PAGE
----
sperm chromatin structure assay, SCSA
Fragmentation test provides only information of the percentage of sperm with fragmented DNA (the separation or breaking of DNA strands into pieces) and assess the degree of DNA damage (Pic. 1).
The sperm chromatin structure assay (SCSA) is a diagnostic test that indicates the degree of DNA fragmentation. If a large percentage of a man's sperm (greater than 30%) have damaged chromatin (the complex of DNA), his chances of impregnating a partner are significantly reduced, and if he does impregnate his partner, she faces an increased risk of miscarriage.
Chromatin integrity evaluated by sperm chromatin structure assay are extremely important flow cytometry (a laser-based technology to analyze the characteristics of cells). Prior to flow cytometric sorting, semen is labeled with a fluorescent dye.
Through a specific SCSA-software (SCSA-Soft) a scatter plot is created, showing the ratio of green and red sperm. The percentage of red sperm is called DNA fragmentation index (DFI) - refers to the percentage of DNA strand breaks in the total sperm. The sperm with the most intensive green colour refers to the percentage of sperm with nuclear immaturity. Pic. 2 shows a typical SCSA cytogram of a sperm samples with low % DFI.
Sperm DNA fragmentation analysis is currently recommended by some authorities in specific situations:
The usefulness of the method is first of all relating to in vivo fertility (spontaneous pregnancy and intrauterine insemination (IUI)) and in particular in the many couples diagnosed with unexplained infertility.
The SCSA is gaining popularity in specialist andrology laboratories and appears to provide useful information on the probability of continued embryonic development and the establishment of pregnancy after fertilization.
As mentioned above, fragmentation test provides only information of the percentage of sperm with fragmented DNA and assess the degree of DNA damage. For this reason, it is superseded by magnetic-activated cell sorting (MACS). MACS was designed to selectively remove defective although morphologically indistinguishable cells from sperm preparations. It appears to be a safe and efficient method to select functional sperm. This technique may improve pregnancy rates when used to complement standard sperm selection methods in ART.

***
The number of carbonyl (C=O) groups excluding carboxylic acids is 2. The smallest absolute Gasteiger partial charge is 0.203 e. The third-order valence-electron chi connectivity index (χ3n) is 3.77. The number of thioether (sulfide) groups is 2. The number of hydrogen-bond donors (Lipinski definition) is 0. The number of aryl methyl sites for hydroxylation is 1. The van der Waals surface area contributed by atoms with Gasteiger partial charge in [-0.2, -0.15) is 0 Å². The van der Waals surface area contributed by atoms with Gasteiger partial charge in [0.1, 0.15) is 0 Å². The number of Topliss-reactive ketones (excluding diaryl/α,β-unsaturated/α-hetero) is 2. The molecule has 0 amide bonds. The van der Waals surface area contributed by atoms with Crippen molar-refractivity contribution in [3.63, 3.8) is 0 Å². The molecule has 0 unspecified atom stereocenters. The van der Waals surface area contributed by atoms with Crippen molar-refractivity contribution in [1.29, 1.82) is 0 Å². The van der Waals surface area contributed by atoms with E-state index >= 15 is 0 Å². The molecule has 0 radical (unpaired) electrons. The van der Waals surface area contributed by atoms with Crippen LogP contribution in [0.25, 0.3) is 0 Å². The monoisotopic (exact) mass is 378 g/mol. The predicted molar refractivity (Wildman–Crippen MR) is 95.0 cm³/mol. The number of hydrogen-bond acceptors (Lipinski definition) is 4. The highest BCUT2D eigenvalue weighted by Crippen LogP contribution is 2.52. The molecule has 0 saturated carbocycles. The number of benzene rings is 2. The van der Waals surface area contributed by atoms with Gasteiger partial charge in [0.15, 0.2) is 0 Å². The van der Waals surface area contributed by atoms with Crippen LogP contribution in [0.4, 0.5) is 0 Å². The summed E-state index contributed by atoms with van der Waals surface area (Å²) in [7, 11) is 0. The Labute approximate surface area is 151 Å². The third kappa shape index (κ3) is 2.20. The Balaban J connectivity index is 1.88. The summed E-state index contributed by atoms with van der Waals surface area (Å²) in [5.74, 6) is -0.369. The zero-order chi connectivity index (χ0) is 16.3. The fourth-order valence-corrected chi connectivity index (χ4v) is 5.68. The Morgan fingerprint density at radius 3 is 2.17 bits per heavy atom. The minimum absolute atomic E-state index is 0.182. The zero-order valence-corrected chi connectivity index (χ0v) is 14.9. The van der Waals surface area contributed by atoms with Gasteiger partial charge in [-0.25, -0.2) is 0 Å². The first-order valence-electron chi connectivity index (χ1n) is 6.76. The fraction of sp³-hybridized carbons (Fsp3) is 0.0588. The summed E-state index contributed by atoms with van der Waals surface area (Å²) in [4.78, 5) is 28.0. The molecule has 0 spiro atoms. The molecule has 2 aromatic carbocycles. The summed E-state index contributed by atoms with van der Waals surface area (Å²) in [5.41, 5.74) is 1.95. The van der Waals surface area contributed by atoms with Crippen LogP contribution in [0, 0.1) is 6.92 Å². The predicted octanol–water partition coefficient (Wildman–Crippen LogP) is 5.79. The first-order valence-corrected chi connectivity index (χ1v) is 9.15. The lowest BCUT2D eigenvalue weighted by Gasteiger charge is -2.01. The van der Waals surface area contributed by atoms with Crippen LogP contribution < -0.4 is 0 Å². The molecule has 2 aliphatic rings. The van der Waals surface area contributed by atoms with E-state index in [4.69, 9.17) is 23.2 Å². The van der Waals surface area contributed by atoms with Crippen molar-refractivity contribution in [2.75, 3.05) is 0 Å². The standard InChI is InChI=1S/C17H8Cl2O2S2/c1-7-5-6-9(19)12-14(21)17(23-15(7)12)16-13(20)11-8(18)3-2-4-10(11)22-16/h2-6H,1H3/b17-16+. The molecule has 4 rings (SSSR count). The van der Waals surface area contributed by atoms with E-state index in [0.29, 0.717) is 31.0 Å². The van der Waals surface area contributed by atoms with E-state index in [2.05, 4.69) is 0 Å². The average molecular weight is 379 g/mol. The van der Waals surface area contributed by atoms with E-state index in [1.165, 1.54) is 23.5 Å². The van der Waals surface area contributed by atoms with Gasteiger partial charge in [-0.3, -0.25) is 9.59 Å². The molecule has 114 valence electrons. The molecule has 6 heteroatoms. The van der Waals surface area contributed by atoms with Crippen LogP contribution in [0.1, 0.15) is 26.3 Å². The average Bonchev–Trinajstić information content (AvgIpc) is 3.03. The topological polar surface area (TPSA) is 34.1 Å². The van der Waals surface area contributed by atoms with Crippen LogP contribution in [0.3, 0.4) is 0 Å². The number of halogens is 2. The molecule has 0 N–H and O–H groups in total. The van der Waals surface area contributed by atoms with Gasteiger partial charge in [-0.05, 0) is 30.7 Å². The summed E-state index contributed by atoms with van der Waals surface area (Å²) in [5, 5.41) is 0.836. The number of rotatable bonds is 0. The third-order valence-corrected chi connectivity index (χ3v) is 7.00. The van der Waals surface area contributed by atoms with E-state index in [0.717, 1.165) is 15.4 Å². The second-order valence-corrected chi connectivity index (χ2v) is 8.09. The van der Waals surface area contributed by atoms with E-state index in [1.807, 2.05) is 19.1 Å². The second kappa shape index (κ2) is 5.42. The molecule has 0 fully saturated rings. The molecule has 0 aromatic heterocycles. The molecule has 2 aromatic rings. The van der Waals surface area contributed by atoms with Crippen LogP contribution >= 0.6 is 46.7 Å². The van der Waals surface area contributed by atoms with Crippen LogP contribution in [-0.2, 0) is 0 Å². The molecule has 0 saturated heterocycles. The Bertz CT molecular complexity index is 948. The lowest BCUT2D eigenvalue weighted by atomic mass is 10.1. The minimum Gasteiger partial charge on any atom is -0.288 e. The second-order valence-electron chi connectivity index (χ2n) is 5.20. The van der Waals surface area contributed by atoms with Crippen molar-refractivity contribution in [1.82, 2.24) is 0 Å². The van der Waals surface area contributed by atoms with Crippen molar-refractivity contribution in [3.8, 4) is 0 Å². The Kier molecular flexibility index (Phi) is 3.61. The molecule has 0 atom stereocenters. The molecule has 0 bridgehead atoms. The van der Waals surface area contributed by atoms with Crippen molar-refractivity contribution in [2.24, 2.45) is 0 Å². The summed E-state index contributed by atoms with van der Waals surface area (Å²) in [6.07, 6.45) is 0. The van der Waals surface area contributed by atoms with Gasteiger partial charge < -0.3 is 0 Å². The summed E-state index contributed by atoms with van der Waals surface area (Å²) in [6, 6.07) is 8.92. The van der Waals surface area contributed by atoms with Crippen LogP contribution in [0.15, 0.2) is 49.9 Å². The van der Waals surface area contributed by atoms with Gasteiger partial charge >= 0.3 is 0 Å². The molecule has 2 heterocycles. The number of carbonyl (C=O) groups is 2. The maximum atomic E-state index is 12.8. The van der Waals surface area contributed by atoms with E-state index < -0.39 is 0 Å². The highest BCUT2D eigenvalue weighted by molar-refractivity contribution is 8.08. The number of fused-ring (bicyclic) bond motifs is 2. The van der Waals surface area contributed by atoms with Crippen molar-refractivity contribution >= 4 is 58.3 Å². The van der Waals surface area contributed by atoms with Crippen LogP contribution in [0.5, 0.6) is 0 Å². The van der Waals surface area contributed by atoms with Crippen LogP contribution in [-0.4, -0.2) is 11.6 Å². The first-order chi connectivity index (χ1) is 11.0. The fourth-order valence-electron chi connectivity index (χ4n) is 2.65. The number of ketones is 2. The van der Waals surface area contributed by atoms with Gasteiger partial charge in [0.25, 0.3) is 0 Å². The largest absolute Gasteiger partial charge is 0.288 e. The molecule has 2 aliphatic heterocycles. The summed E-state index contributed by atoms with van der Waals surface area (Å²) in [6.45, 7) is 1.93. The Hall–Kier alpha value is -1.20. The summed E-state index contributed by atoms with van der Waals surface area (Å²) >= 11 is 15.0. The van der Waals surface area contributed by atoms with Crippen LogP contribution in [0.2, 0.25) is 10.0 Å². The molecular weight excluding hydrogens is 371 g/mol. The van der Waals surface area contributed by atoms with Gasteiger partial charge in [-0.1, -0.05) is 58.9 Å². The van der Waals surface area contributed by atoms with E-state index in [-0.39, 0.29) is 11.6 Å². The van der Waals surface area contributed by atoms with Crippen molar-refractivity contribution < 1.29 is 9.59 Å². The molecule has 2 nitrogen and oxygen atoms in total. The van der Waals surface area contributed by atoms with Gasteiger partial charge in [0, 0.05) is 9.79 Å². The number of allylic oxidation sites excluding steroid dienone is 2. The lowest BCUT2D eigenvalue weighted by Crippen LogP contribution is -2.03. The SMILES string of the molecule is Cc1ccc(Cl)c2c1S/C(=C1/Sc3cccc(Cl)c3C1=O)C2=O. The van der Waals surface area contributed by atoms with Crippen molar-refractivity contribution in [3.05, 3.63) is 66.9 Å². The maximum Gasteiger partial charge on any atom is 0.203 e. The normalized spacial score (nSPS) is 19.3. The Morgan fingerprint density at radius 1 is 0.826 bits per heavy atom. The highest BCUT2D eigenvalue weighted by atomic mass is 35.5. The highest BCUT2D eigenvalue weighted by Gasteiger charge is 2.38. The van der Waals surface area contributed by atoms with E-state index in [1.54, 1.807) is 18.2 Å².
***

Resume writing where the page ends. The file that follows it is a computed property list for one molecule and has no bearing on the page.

Oxidative stress (OS) plays an essential role in male infertility aetiology by affecting sperm quality, function, and also the integrity of sperm DNA. The assessment of oxidative stress in semen may be an important tool to improve the evaluation of sperm reproductive capacity. OS can also be linked with sperm DNA damage which may result in poor embryo development, miscarriage, and infertility.
Usually, most clinicians do not test infertile man for OS presence because available tests are expensive or difficult to perform as compared to a routine semen analysis. As antioxidant supplementation may improve sperm DNA integrity and pregnancy outcome, there is a clinical need to perform assays to identify OS in order to put these results in relationship with sperm DNA fragmentation.
In addition, OS in semen may be secondary to a lot of other exogenous sources such as environmental pollution by heavy metals and lifestyle factors such as obesity, smoking, and alcohol abuse. A healthy lifestyle and good eating habits (antioxidant rich foods such as cranberries, dark chocolate and green tea) can reduce sperm DNA fragmentation.
OS is related to sperm DNA fragmentation and high concentrations of round cells. The evaluation of OS and sperm DNA damage would make a solid contribution to standard seminal analysis profile and become diagnostic tools for evaluation of male infertility especially of idiopathic origin which must be taken into consideration during andrological workup.
Complication of this method is that the test irreversibly damages the sperm, after analysis they cannot be used for fertilisation purposes.
Several studies show that spermatozoa with DNA fragmentation are able to fertilize an oocyte, but are related to abnormal quality embryo, block in the blastocyst development, and lower pregnancy rates either natural or using IUI, IVF, or ICSI (intracytoplasmic sperm injection) procedures. Therefore DNA damage in sperm has associated with poor pregnancy outcome but is not necessarily associated with poor fertilization.
The advantage of SCSA is the objectivity of the test as well as the high reproducibility. A disadvantage is that the test irreversibly damages spermatozoa; after analysis they cannot be used for fertilisation purposes.
Studies indicate that DNA fragmentation measured by SCSA is not related to fertilization rates, embryo quality, and pregnancy rates in in vitro fertilization and intra cytoplasmic sperm injection, but could be related to spontaneous abortion rates.
There is not enough evidence that sperm DNA fragmentation testing will help predict the success of IVF or ICSI procedures. But, the SCSA has become an important tool for assessing semen quality in the human andrology laboratory as well as in the context of assisted reproductive techniques (ARTs) used for treating infertile couples.